9. 9. Logic • Possible combinations for each step are: – [C] fully centrally (i.e. no delegation) – [L] fully locally (i.e. complete delegation) – [LC] with central post-control – [CL] with central pre-advice – [CLC] with central pre-advice and post-control • Available combination for particular activities – Plan – C, L, LC, CL, CLC – Do – C, L (actual work can be done only at one place) – Check – C, L, LC – Validate – C, L, LC © A. Samarin 2013 “BPM in Practice” conference v2 9
  10. 10. Capability levels Variant Plan Do Check Validate Comments 0 C C C C No local capabilities are available for a particular activity 1 C L C C BO can do some technical work 2 CLC or LC C LC C BO can do some management work under guidance 3 LC L LC C BO can do some management and technical work under guidance 4 L L L LC BO can do almost everything 5 L L L L BO may do everything Implications • align with formal delegation of authority • consider dynamics in BOs capabilities © A. Samarin 2013 “BPM in Practice” conference v2 10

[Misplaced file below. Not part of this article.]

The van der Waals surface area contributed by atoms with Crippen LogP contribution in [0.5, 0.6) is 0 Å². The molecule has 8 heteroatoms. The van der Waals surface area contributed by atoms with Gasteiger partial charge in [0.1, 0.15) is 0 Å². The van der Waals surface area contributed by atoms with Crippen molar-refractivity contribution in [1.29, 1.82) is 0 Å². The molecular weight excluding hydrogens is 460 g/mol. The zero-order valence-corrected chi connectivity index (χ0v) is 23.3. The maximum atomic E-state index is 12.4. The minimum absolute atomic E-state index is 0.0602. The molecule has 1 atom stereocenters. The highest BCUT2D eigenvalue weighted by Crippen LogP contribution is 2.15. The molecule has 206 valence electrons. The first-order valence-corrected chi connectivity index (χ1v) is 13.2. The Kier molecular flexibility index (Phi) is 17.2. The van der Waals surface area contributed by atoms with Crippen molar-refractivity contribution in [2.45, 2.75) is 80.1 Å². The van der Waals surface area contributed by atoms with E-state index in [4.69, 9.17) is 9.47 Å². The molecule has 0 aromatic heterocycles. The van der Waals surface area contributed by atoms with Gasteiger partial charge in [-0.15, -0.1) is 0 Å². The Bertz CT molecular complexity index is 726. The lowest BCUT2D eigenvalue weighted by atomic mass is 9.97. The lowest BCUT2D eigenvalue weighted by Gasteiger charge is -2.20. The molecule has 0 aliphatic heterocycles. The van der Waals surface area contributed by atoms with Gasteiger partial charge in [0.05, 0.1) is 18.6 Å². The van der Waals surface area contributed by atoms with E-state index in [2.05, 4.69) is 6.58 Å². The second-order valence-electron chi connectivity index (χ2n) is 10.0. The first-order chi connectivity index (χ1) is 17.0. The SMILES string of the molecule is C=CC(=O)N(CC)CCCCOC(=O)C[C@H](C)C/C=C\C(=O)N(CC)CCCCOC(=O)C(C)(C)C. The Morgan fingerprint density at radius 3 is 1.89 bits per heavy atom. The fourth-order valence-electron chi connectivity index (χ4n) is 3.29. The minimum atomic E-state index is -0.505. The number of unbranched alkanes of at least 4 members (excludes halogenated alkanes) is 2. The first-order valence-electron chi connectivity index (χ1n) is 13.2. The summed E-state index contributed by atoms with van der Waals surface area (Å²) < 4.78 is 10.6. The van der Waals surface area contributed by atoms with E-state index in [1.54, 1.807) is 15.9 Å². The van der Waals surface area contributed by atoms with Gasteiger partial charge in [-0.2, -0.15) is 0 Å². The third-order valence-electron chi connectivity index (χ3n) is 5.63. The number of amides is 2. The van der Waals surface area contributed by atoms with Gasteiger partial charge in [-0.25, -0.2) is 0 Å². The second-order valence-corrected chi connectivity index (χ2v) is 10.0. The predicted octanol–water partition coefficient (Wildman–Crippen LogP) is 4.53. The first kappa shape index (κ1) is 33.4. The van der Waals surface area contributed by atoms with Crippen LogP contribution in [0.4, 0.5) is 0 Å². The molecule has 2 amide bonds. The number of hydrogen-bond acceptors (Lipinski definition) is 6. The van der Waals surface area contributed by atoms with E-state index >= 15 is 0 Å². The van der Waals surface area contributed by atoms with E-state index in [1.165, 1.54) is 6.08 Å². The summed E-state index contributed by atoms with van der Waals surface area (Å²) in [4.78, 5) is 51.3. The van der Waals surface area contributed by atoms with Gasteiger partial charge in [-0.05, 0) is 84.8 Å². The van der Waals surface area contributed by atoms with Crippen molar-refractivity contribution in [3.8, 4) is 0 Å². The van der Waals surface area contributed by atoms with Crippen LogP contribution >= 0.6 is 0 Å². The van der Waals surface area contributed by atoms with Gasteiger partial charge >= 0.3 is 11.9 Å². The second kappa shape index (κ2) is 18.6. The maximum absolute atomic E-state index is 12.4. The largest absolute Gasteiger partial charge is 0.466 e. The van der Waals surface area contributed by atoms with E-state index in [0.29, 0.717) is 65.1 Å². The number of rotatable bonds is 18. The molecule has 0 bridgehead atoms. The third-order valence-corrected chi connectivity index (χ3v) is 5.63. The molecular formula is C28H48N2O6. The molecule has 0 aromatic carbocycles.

11. 11. Maturity Of Process System (MOPS) • Business concern: You want to reach a particular level of maturity (in accordance with CMMI ) of a process-based business system - what BPM functionality will help you? • Logic: Levels of maturity are well-known 1. A performed process is a process that accomplishes the work necessary to produce work products 2. A managed process is a performed process that is planned and executed in accordance with some policies 3. A defined process is a managed process that is tailored from the organization’s set of standard processes 4. A quantitatively managed process is a defined process that is controlled using statistical and other quantitative techniques 5. An optimizing process is a quantitatively managed process that is changed and adapted to meet relevant current and projected business objectives © A. Samarin 2013 “BPM in Practice” conference v2 11